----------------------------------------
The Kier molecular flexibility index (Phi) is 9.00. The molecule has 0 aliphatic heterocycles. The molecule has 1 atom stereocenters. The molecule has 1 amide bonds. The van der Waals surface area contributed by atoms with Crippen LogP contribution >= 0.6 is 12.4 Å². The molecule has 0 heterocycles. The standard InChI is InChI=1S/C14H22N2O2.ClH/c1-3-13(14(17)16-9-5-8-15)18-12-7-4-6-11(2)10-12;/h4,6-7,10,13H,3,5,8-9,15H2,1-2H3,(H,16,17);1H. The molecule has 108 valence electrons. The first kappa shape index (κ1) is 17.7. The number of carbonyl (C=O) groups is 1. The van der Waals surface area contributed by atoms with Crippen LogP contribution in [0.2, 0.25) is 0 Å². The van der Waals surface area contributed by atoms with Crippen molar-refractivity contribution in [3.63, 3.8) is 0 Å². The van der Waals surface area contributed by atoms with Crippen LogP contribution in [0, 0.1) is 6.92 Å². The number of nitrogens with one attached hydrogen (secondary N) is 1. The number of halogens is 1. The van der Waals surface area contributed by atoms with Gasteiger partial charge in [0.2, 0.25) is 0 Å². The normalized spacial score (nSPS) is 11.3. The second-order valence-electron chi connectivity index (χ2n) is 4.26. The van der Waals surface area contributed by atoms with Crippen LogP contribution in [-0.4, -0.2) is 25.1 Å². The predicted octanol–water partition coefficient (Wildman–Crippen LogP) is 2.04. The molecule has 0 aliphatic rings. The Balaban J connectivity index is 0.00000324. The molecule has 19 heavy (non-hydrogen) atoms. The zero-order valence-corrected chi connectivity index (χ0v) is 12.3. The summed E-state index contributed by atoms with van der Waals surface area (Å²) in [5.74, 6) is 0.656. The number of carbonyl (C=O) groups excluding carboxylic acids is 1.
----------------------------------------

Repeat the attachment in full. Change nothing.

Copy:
The Kier molecular flexibility index (Phi) is 9.00. The molecule has 0 aliphatic heterocycles. The molecule has 1 atom stereocenters. The molecule has 1 amide bonds. The van der Waals surface area contributed by atoms with Crippen LogP contribution >= 0.6 is 12.4 Å². The molecule has 0 heterocycles. The standard InChI is InChI=1S/C14H22N2O2.ClH/c1-3-13(14(17)16-9-5-8-15)18-12-7-4-6-11(2)10-12;/h4,6-7,10,13H,3,5,8-9,15H2,1-2H3,(H,16,17);1H. The molecule has 108 valence electrons. The first kappa shape index (κ1) is 17.7. The number of carbonyl (C=O) groups is 1. The van der Waals surface area contributed by atoms with Crippen LogP contribution in [0.2, 0.25) is 0 Å². The van der Waals surface area contributed by atoms with Crippen molar-refractivity contribution in [3.63, 3.8) is 0 Å². The van der Waals surface area contributed by atoms with Crippen LogP contribution in [0, 0.1) is 6.92 Å². The number of nitrogens with one attached hydrogen (secondary N) is 1. The number of halogens is 1. The van der Waals surface area contributed by atoms with Gasteiger partial charge in [0.2, 0.25) is 0 Å². The normalized spacial score (nSPS) is 11.3. The second-order valence-electron chi connectivity index (χ2n) is 4.26. The van der Waals surface area contributed by atoms with Crippen LogP contribution in [-0.4, -0.2) is 25.1 Å². The predicted octanol–water partition coefficient (Wildman–Crippen LogP) is 2.04. The molecule has 0 aliphatic rings. The Balaban J connectivity index is 0.00000324. The molecule has 19 heavy (non-hydrogen) atoms. The zero-order valence-corrected chi connectivity index (χ0v) is 12.3. The summed E-state index contributed by atoms with van der Waals surface area (Å²) in [5.74, 6) is 0.656. The number of carbonyl (C=O) groups excluding carboxylic acids is 1.